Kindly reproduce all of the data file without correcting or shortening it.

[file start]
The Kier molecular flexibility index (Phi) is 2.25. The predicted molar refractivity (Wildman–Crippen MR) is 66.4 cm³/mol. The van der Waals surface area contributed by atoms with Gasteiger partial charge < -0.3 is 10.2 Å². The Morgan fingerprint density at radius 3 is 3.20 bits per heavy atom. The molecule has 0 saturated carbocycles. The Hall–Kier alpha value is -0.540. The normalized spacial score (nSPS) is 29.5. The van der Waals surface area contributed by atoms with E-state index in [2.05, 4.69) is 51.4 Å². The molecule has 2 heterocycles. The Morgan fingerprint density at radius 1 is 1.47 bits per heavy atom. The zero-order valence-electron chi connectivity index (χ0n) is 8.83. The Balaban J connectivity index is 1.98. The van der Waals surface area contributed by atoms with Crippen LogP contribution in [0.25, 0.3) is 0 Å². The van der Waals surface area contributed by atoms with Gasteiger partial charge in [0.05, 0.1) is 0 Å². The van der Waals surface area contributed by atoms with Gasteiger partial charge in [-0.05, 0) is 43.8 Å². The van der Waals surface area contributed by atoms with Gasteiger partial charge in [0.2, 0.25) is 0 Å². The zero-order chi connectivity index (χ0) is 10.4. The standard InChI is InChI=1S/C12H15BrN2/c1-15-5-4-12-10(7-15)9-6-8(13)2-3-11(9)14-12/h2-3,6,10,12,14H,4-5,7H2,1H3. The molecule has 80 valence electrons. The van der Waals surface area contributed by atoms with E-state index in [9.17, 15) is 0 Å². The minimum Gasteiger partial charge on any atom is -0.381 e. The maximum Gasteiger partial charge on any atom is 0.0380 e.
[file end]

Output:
The Kier molecular flexibility index (Phi) is 2.25. The predicted molar refractivity (Wildman–Crippen MR) is 66.4 cm³/mol. The van der Waals surface area contributed by atoms with Gasteiger partial charge < -0.3 is 10.2 Å². The Morgan fingerprint density at radius 3 is 3.20 bits per heavy atom. The molecule has 0 saturated carbocycles. The Hall–Kier alpha value is -0.540. The normalized spacial score (nSPS) is 29.5. The van der Waals surface area contributed by atoms with E-state index in [2.05, 4.69) is 51.4 Å². The molecule has 2 heterocycles. The Morgan fingerprint density at radius 1 is 1.47 bits per heavy atom. The zero-order valence-electron chi connectivity index (χ0n) is 8.83. The Balaban J connectivity index is 1.98. The van der Waals surface area contributed by atoms with Crippen LogP contribution in [0.25, 0.3) is 0 Å². The van der Waals surface area contributed by atoms with Gasteiger partial charge in [0.05, 0.1) is 0 Å². The van der Waals surface area contributed by atoms with Gasteiger partial charge in [-0.05, 0) is 43.8 Å². The van der Waals surface area contributed by atoms with Gasteiger partial charge in [0.2, 0.25) is 0 Å². The zero-order chi connectivity index (χ0) is 10.4. The standard InChI is InChI=1S/C12H15BrN2/c1-15-5-4-12-10(7-15)9-6-8(13)2-3-11(9)14-12/h2-3,6,10,12,14H,4-5,7H2,1H3. The molecule has 80 valence electrons. The van der Waals surface area contributed by atoms with E-state index in [9.17, 15) is 0 Å². The minimum Gasteiger partial charge on any atom is -0.381 e. The maximum Gasteiger partial charge on any atom is 0.0380 e.